If you are interested in blogging or want to promote your book, please contact E. B. Davis at writerswhokill@gmail.com.


Our reason for creating WWK originated as an outlet for our love of reading and writing mystery fiction. We hope you love it, too, and will enjoy our holiday gifts to our readers with original short stories to celebrate the season. Starting on 11/16 stories by Warren Bull, Margaret S. Hamilton, Paula Gail Benson, Linda Rodriguez, KM Rockwood, Gloria Alden, and E. B. Davis will appear every Thursday into the New Year.


Our November Author Interviews: 11/8--Ellen Byron, and 11/15--Sujata Massey. Please join us in welcoming these authors to WWK.


November Saturday Bloggers: 11/4 Margaret S. Hamilton and 11/11 Cheryl Hollon.


Congratulations to our writers for the following publications:

Shari Randall's "Pets" will be included in Chesapeake Crimes: Fur, Feathers, and Felonies anthology, which will be published in 2018. In the same anthology "Rasputin," KM Rockwood's short story, will also be published. Her short story "Goldie" will be published in the Busted anthology, which will be released by Level Best Books on April 25th.


In addition, our prolific KM will have the following shorts published as well: "Making Tracks" in Passport to Murder, Bouchercon anthology, October 2017 and "Turkey Underfoot," just published, will appear in the anthology The Killer Wore Cranberry: a Fifth Course of Chaos.


James M. Jackson's 4th book in the Seamus McCree series, Doubtful Relations, is now available. His novella "Low Tide at Tybee" appears February 7 as part of Lowcountry Crimes: Four Novellas, which is available for order.

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Friday, October 6, 2017

The Cool Cottontail by John Ball: A Review by Warren Bull








The Cool Cottontail by John Ball: A Review by Warren Bull

John Ball was best known for his first novel, In The Heat of the Night, which won an Edgar Award for best first mystery novel in 1965 and was made into an Oscar-winning film. The Cool Cottontail continues the adventures of the author’s famous African-American police investigator, Virgil Tibbs.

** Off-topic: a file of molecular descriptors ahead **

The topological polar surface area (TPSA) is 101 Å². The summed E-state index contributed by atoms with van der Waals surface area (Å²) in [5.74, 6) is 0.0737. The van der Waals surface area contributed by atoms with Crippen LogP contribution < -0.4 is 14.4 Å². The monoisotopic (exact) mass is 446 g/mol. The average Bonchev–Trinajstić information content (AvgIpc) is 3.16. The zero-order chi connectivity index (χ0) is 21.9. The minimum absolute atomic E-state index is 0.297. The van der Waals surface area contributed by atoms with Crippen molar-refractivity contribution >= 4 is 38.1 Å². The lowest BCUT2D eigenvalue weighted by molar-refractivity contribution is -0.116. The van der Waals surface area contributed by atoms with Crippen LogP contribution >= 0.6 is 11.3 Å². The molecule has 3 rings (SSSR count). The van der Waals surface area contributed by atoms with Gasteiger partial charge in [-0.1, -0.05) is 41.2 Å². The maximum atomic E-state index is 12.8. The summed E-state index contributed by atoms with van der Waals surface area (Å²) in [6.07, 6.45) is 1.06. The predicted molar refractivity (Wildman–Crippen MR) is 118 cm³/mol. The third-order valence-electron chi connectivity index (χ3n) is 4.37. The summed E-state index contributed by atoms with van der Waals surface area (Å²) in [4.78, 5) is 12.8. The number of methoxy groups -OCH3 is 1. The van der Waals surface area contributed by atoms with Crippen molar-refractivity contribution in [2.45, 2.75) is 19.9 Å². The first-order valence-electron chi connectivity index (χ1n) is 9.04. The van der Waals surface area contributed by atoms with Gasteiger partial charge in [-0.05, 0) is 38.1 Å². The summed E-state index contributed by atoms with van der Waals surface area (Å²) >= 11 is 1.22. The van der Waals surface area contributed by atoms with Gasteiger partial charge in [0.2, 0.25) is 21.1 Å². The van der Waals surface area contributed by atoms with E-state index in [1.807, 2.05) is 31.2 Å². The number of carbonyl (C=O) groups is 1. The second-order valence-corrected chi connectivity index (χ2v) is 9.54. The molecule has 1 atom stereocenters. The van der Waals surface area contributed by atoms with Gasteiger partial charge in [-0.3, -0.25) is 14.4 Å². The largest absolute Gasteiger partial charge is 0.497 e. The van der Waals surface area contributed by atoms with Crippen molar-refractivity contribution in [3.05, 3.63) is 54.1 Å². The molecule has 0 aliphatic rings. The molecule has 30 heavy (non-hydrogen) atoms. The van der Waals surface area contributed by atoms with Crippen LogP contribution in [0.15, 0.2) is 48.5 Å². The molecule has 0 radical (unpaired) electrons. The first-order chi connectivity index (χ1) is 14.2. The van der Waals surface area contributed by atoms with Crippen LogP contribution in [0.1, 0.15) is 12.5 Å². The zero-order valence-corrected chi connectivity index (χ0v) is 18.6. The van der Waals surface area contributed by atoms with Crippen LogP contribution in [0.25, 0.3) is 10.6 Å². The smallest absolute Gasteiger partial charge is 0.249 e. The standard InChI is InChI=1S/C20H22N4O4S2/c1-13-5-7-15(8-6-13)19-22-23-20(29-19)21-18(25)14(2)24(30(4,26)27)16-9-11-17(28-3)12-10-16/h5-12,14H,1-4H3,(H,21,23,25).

This novel was written in 1966. The Cool Cottontail starts when a naked body is found in the swimming pool of a nudist park. Although the identity of the murdered man was hard to discover, leaving the body where the killer or killers did was bound to generate intense press coverage.
Virgil Tibbs was in the area. Chief Addis with the Pasadena Police Department approved his initial involvement and later allowed him to lead the investigation. The mystery was well written. The process of tracking down leads and continuing despite false starts felt realistic. In this novel, as in several others, the author showed his command of the genre and knowledge of the writing process. He involved sunbathing and a nudist camp, which added to my interest in the book.

Even more interesting to me was the author, who was apparently Caucasian, describing the thoughts and emotions of an African-American character. At that time the descriptive term was Negro. As far as I, as a Caucasian, can judge, Ball did an excellent job. With each new Caucasian person encountered, the investigator had to judge how he was being perceived as man of color and to respond in whatever manner made his gathering of information possible. Tibbs was very rarely entirely at ease either doing his job or in a social setting. 

In the interest of full disclosure, I should mention that I sometimes write about people of color, even as I recognize that I have never experienced the world as a person of color does.



5 comments:

Jim Jackson said...

Warren,
The title and story sounded familiar, so I checked my reading list. I read it in the summer of 1984. Since I usually don't remember titles I've read, this one must have made a positive impression.

~ Jim

Gloria Alden said...

Another book, Warren, to put on my TBR list. I have added an African American family to my
series, too, and have had a lot of positive comments about them, especially the nine year old twins, and the two elderly sisters who bicker. The parents are both professionals - a teacher and a lawyer.

Margaret Turkevich said...

Warren, it's familiar, so I must have read it. I'll order it up from the library and read it again.

Grace Topping said...

In order to have a diverse cast of characters, we writers have to write from the viewpoint of different races, creeds, and ethnic groups. Two of my characters are African-American. I didn't want to fall into the trap of using stereotypes, so I gave my draft to an African-American friend and asked her to review it. She suggested that I not immediately identify the ethnic group of a character but let it become evident as the story evolved.

KM Rockwood said...

I did not know that another book came after The Heat of the Night! It's definitely going on my TBR list.